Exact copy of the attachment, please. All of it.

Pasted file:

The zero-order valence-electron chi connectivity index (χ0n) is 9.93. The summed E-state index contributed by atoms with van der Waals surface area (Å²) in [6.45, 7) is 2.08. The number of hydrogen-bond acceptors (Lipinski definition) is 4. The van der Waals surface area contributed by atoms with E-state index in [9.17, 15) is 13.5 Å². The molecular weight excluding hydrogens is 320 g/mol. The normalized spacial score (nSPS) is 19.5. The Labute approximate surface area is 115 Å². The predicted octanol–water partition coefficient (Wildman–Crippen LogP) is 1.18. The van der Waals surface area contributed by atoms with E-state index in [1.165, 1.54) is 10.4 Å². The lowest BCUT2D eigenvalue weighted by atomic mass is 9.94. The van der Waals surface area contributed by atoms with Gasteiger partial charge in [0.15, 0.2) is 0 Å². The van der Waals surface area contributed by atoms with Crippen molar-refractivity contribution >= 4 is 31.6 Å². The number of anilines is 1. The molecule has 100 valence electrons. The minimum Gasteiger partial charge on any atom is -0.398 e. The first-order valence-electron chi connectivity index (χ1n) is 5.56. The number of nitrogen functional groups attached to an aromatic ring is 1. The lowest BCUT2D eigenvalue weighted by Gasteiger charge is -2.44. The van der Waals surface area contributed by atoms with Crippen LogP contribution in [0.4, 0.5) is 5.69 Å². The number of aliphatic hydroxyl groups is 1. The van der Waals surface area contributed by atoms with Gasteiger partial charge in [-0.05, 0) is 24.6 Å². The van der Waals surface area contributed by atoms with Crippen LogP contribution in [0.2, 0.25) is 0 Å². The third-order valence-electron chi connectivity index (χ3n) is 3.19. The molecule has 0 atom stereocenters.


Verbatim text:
The zero-order valence-electron chi connectivity index (χ0n) is 9.93. The summed E-state index contributed by atoms with van der Waals surface area (Å²) in [6.45, 7) is 2.08. The number of hydrogen-bond acceptors (Lipinski definition) is 4. The van der Waals surface area contributed by atoms with E-state index in [9.17, 15) is 13.5 Å². The molecular weight excluding hydrogens is 320 g/mol. The normalized spacial score (nSPS) is 19.5. The Labute approximate surface area is 115 Å². The predicted octanol–water partition coefficient (Wildman–Crippen LogP) is 1.18. The van der Waals surface area contributed by atoms with E-state index in [1.165, 1.54) is 10.4 Å². The lowest BCUT2D eigenvalue weighted by atomic mass is 9.94. The van der Waals surface area contributed by atoms with Gasteiger partial charge in [0.15, 0.2) is 0 Å². The van der Waals surface area contributed by atoms with Crippen molar-refractivity contribution >= 4 is 31.6 Å². The number of anilines is 1. The molecule has 100 valence electrons. The minimum Gasteiger partial charge on any atom is -0.398 e. The first-order valence-electron chi connectivity index (χ1n) is 5.56. The number of nitrogen functional groups attached to an aromatic ring is 1. The lowest BCUT2D eigenvalue weighted by Gasteiger charge is -2.44. The van der Waals surface area contributed by atoms with Crippen LogP contribution in [0.4, 0.5) is 5.69 Å². The number of aliphatic hydroxyl groups is 1. The van der Waals surface area contributed by atoms with Gasteiger partial charge in [-0.05, 0) is 24.6 Å². The van der Waals surface area contributed by atoms with Crippen LogP contribution in [0.2, 0.25) is 0 Å². The third-order valence-electron chi connectivity index (χ3n) is 3.19. The molecule has 0 atom stereocenters.